Historic Mansions in NyVillas in Ny
There are 10 historic mansions on Long Island dating from the Gold Coast.
Magnificent villas, flamboyant partying, lush costumes and luxurious automobiles - these are some of the portraits of F. Scott Fitzgerald in his 1920s Gold Coast of Long Island in The Great Gatsby. Influenced by Long Island, Fitzgerald's play plays at a time when affluent New Yorkers looking for a rural withdrawal from their city life were building lush mansions on the northern shores of Long Island.
Many of the large mansions of this period, still preserved today, have been torn down, but many others have been rebuilt and refurbished and are used as a venue for important occasions and marriages. There are ten of these great villas from the Gold Coast of Long Island: The Oheka Castle, also known as the Otto Kahn Estate, was constructed in the 1910s by Otto Hermann Kahn, a philosopher and investor-founder.
Located on the highest point of Long Island in Cold Spring Harbor, the property is the second biggest privately owned home in the United States with 127 rooms and over 109,000 sqm. There is also an 18-hole course, one of America's biggest privately owned greenhouses and an extensive French formal garden in front of the farm.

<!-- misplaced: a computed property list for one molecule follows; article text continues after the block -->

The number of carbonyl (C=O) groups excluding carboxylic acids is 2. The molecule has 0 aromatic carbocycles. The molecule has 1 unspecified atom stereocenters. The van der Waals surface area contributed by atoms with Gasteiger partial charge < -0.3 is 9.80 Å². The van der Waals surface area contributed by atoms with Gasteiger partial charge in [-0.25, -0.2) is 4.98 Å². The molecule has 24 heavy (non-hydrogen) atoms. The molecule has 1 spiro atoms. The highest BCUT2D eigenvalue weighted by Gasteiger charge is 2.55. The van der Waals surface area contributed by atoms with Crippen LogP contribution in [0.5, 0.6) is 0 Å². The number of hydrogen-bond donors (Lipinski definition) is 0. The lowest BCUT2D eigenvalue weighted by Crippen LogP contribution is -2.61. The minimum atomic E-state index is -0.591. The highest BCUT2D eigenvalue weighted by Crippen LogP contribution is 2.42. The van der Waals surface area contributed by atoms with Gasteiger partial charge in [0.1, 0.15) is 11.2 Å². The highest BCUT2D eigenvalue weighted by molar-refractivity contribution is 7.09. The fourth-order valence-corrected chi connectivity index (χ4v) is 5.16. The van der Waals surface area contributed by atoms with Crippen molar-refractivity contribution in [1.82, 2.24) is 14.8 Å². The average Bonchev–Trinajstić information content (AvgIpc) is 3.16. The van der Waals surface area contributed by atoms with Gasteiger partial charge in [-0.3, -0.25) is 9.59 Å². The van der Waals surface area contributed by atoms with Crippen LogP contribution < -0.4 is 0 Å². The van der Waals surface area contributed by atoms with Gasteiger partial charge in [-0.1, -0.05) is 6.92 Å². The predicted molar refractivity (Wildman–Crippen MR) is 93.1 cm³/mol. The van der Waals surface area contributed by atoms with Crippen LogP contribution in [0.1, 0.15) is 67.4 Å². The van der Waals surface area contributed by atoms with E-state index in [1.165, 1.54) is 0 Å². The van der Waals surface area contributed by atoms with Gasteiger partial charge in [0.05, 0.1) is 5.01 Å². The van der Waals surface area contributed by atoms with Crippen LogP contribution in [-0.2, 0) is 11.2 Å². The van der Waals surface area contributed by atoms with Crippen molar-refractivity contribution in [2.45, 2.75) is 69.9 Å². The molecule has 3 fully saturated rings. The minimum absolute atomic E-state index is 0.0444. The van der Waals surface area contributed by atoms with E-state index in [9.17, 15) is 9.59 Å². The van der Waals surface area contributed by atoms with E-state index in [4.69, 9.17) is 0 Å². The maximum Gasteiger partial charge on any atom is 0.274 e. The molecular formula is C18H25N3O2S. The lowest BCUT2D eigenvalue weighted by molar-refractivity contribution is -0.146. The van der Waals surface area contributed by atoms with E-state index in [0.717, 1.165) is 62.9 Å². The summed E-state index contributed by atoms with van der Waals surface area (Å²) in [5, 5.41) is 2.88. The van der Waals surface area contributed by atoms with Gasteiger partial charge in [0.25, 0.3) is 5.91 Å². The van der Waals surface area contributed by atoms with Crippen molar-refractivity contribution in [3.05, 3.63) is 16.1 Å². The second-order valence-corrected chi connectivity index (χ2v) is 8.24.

In the 1920', during the heyday of the Gold Coast of Long Island, Kahn used the spacious property to hold fancy celebrations and entertainment for kings, world leaders and Hollywood heroes. When Kahn died in 1934, the property passed into ownership several occasions and was used for various functions, among others for a withdrawal of the New York City Sanitation team.
But after the closure of the college in 1979, the house was left inactive for four years, during which over 100 recorded attempted fires took place and the villa went into a state of abandon. Long Island designer Gary Melius bought Oheka in 1984 and started the biggest privately owned restoration in the United States, even trying to restore the garden to the originals.
But after ten years Melius could not finance the excessive renovations and finally bought the property to Hideki Yokoi. It is interesting that after ten years and a complaint, Oheka Castle returns to Melius, who runs it as a wedding and event location, luxurious resort and convention centre. An example of the possessions of the jazz age, also known as the bellowing 1920s, Oheka Castle is said to have been part of the inspirations for Gatsby's manor in F. Scott Fitzgerald's The Great Gatsby.